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Past edit past tense forms express circumstances existing at some time in the past, although they also have certain uses in referring to hypothetical situations (as in some conditional sentences, dependent clauses and expressions of wish ). They are formed using the finite verb in its preterite (simple past) form. Certain uses of the past tense may be referred to as subjunctives ; however the only distinction in verb conjugation between the past indicative and past subjunctive is the possible use of were in the subjunctive in place of was. For details see english subjunctive. For specific uses of past tense constructions, see the sections below on simple past, past progressive, past perfect and past perfect progressive. Note also that diary in certain contexts past events are reported using the present perfect (or even other present tense forms see above). Future edit English is sometimes described as having a future tense, although since future time is not specifically expressed by verb inflection, some grammarians identify only two tenses (present or present-future, and past). The English "future" usually refers to a periphrastic form involving best the auxiliary verb will (or sometimes shall when used with a first-person subject; see shall and will ). There also exist other ways of referring to future circumstances, including the going to construction, and the use of present tense forms (see above).
However the same forms are quite often also used to refer to future circumstances, as in "He's coming tomorrow" (hence this tense is sometimes referred to as present-future or nonpast ). For certain grammatical contexts where the present tense is the standard way to refer to the future, see conditional sentences and dependent clauses below. It is also possible for the present tense to be used when referring to no particular real time (as when telling a story or when recounting past events (the historical present, particularly common in headline language ). The present perfect intrinsically refers to past events, although it can be considered to denote primarily the resulting present situation rather than the events themselves. The present tense has two moods, indicative and subjunctive; when no mood is specified, it is often the indicative that is meant. In a present indicative construction, the finite verb appears in its base form, or in its -s form if its subject is third-person singular. (The verb be has the forms am, is, are, while the modal verbs the do not add -s for third-person singular.) For the present subjunctive, see english subjunctive. (The present subjunctive has no particular relationship with present time, and is sometimes simply called the subjunctive, without specifying the tense.) For specific uses of present tense constructions, see the sections below on simple present, present progressive, present perfect and present perfect progressive.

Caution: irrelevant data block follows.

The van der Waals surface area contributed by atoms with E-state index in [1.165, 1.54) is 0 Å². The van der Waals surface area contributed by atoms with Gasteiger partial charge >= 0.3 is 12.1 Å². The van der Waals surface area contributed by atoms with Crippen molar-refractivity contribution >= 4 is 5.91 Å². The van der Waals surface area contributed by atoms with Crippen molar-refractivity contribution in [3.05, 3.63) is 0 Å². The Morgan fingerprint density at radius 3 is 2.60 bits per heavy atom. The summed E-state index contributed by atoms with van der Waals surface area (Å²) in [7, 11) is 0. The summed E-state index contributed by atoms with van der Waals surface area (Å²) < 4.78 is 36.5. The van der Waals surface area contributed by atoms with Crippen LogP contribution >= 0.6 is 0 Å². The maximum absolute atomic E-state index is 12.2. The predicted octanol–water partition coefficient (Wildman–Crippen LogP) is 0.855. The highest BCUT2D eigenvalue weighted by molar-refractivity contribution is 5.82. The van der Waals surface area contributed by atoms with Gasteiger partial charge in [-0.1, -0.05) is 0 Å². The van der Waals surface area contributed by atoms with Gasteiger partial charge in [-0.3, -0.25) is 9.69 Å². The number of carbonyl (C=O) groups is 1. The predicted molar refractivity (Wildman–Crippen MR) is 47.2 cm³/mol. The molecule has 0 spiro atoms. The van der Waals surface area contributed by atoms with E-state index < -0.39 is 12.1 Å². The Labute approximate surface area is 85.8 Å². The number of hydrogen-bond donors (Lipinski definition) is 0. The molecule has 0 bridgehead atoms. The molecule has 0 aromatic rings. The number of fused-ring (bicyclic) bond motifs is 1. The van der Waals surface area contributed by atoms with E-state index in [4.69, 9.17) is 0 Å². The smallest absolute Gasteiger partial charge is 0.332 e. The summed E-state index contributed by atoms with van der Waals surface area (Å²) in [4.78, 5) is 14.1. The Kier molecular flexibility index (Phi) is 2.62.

compound verbs ; more technically they may be called verb catenae, since they are not generally strict grammatical constituents of the clause. As the last example shows, the words making up these combinations do not always remain consecutive. For details of the formation of such constructions, see english clause syntax. The uses of the various types of combination are described in the detailed sections of the present article. (For another type of combination involving verbs items such as go on, slip away and break off see phrasal verb.) Tenses, aspects and moods edit As in many other languages, the means English uses for expressing the three categories of tense (time reference aspect and. In contrast to languages like latin, though, English has only limited means for expressing these categories through verb conjugation, and tends mostly to express them periphrastically, using the verb combinations mentioned in the previous section. The tenses, aspects and moods that may be identified in English are described below (although the terminology used differs significantly between authors). Note that in common usage, particularly in English language teaching, particular tenseaspectmood combinations such as "present progressive" and "conditional perfect" are often referred to simply as "tenses". Tenses edit Present edit Present tense is used, in principle, to refer to circumstances that exist at the present time (or over a period that includes the present time).
Contents, inflected forms of verbs edit, a typical English verb may have five different inflected forms: The base form or plain form ( go, write, climb which has several uses—as dates an infinitive, imperative, present subjunctive, and present indicative except in the third-person singular The -s. while the modal verbs have a more limited number of forms. Some forms of be and of certain other auxiliary verbs also have contracted forms ( 's, 're, 've, etc.). For full details of how these inflected forms of verbs are produced, see english verbs. Verbs in combination edit In English, verbs frequently appear in combinations containing one or more auxiliary verbs and a nonfinite form (infinitive or participle) of a main (lexical) verb. For example: The dog was barking very loudly. My hat has been cleaned. Jane does not really like.
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This article describes the uses of various verb forms in modern standard, english language. This includes: Finite verb forms such as go, goes and went, nonfinite forms such as (to) go, going and gone, combinations ( catenae ) of such forms with auxiliary verbs, such as was going and would have gone. The uses considered include expression of tense (time reference aspect, mood and modality, in various configurations. For details of how inflected forms of verbs are produced in English, see. For the grammatical structure of clauses, including word order, see. For certain other particular topics, see the articles listed in the adjacent box. For non-standard dialect forms and antique forms, see individual dialect articles and the article, thou.